Before embarking on the write-up of the Medieval Congress, wh. was v. good this year, thought I'd just make a brief posting about the arrival today (Monday) of a book I found out about while in Michigan (thanks, Doug), ordered after I got back, and yet has already arrived already, even before the three books I bought at the conference itself that were to be shipped to me.
ADEPT'S GAMBIT marks the first major story* in the FAFHRD & THE GRAY MOUSER series by Fritz Leiber, the finest author to ever write sword-and-sorcery (hey, he's even the one who so named the subgenre). Written so long ago that it was actually shown to H. P. Lovecraft before his death in early 1937, it was rejected by WEIRD TALES and didn't see print until it was included in Leiber's first book, NIGHT'S BLACK AGENTS [1947, Arkham House], along with one other F&GM story ("The Sunken Land") -- a book I'm proud to own a copy of, along with the Gnome Press volume TWO SOUGHT ADVENTURE , much the best collection in the entire series, which with a few extra stories became the much later Ace paperback SWORDS AGAINST DEATH [Ace, 1970].
This new publication, from Arcane Wisdom press (which sounds more like a theosophical association than a weird tales publisher) prints for the first time the original version of the story, along with Lovecraft's extensive notes written in response. Since this tale is unusual among the F&GM stories for taking place not in Leiber's invented world but in the historical past of our own world (specifically, the Near East during the Hellenic period), and for including brief allusions to Lovecraft's Elder Gods, I'll be interested in seeing whether more of these elements appear in the earlier version.
I myself first read "Adept's Gambit" it in fall 1980, when my friend Franklin recommended the Fafhrd & Gray Mouser series during a period when I was deliberately reading as much non-Tolkienian fantasy as possible to better educate myself as to what all was out there. I remembered going down to Dickson Street Books in Fayetteville and picked up the Ace paperbacks in which Leiber had collected together all the stories featuring the characters, arranged them in sequence of their internal chronology, and published the results in a six-book series.** It's been a long time since I've re-read the series (having reread my favorite book in it when doing my 'Classics of Fantasy' piece on Leiber, and even that's a good decade ago now.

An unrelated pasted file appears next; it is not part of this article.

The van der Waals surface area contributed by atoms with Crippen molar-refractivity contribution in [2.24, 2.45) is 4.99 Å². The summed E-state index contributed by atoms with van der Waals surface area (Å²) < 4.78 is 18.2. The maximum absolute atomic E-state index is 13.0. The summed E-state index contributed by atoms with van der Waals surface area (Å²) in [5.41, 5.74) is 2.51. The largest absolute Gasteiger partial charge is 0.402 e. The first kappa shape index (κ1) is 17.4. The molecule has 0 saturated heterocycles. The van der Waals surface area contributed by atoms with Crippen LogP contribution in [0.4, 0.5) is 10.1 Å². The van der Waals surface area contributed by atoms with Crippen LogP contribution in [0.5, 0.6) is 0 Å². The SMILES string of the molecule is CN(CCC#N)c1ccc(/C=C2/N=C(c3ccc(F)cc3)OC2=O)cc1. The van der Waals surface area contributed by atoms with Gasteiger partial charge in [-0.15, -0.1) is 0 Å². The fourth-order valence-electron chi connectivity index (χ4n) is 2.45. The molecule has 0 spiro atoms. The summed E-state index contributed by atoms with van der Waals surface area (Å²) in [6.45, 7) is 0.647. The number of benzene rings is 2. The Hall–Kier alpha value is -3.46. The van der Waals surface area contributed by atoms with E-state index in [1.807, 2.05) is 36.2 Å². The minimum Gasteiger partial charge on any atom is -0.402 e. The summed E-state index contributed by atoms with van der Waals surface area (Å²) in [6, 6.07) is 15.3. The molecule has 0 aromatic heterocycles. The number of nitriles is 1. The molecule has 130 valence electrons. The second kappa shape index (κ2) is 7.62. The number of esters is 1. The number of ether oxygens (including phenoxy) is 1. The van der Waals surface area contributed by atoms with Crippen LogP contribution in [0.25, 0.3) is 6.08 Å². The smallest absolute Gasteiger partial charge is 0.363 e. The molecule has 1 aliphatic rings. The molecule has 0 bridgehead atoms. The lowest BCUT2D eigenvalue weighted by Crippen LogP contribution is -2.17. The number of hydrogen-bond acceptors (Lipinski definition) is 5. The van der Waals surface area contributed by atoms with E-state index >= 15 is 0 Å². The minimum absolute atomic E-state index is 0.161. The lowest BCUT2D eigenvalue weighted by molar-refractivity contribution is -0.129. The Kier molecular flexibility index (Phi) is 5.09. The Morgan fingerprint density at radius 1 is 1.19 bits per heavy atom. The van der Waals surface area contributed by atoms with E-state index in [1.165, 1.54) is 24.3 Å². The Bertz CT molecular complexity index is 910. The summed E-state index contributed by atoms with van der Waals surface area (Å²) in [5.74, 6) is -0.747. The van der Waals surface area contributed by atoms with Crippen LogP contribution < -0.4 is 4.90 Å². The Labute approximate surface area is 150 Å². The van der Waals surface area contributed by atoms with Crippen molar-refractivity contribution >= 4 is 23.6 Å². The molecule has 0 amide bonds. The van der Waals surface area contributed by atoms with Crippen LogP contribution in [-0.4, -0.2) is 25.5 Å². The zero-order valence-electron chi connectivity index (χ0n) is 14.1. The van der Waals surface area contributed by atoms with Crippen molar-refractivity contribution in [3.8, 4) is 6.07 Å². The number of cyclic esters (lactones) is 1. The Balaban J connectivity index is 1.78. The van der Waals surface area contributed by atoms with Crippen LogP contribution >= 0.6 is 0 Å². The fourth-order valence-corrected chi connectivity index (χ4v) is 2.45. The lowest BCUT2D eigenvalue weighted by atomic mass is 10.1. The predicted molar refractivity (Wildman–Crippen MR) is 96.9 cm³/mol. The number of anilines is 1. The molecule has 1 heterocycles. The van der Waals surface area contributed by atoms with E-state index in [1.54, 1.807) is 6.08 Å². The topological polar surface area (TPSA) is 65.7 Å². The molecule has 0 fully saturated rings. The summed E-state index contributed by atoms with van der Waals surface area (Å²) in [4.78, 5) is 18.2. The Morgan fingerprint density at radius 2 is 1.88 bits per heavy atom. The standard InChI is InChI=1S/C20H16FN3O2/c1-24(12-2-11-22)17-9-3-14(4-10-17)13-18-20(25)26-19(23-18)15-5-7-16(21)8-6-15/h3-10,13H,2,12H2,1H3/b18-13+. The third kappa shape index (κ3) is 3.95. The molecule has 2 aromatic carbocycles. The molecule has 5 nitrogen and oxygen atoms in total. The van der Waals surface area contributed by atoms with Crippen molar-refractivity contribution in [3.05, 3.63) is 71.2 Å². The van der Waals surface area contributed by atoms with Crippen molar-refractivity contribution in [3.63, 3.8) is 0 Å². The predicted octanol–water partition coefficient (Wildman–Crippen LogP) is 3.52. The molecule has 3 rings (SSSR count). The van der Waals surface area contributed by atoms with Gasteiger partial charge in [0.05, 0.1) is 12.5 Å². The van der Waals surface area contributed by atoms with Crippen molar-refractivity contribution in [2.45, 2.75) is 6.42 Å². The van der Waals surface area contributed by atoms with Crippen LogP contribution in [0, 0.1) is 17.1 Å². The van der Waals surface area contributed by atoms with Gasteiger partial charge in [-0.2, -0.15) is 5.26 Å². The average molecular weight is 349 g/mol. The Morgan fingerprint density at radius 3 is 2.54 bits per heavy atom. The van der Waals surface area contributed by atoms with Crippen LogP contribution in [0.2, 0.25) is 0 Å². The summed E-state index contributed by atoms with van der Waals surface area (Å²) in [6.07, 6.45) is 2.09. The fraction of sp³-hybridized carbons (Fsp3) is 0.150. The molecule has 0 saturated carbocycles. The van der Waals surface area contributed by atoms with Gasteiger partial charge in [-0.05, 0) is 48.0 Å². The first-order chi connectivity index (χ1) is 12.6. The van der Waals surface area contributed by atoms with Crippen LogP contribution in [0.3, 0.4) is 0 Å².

WHO FEARS THE DEVIL? by Manley Wade Wellman (short stories [1946-1963] in the 'Silver John' series; a gift from Dave Sutherland; much better than the extremely mediocre novel in the same series OLD GODS WAKEN ***). Nicely illustrated by Tim Kirk.
DARKER THAN YOU THINK [1940, 1948] by Jack Williamson, a god-awful mess of a novel, a sort of werewolf story told from the point of view of the Renfield, if that makes sense. Not worth reading.
*at about the same time (1936) Leiber's partner in creating the F&GM characters, Harry O. Fischer, the model for the Mouser (as Leiber was the model for Fafhrd), wrote a long story featuring the two, THE LORDS OF QUARMALL, but failed to finish it; it did not see publication until Leiber reworked it more than thirty year later for inclusion in SWORDS AGAINST WIZARDRY [Ace, 1968]. So far as I know, the only purely Fischer story in the series is "The Childhood of the Gray Mouser", which appeared in an early issue of THE DUNGEON magazine.
**later expanded to seven by some further adventures that brought the characters up to middle age and more or less settling down, but I no longer have this seventh volume (THE KNIGHT AND KNAVE OF SWORDS), having loaned it out to someone (probably a member of one of various bookgroups) who never brought it back.
***hard to respect a story that asserts that the Druids worshipped LOS and VALA (who were invented by Wm Blake) as well as BAL (who was a Phoenician, not a Celtic, deity). I'd guess it to have been the source for AD&D's wall of fog, wall of fire, and wall of thorns spells, except that the timing's wrong, the 1st edition PLAYER'S HANDBOOK having beaten it out by a year.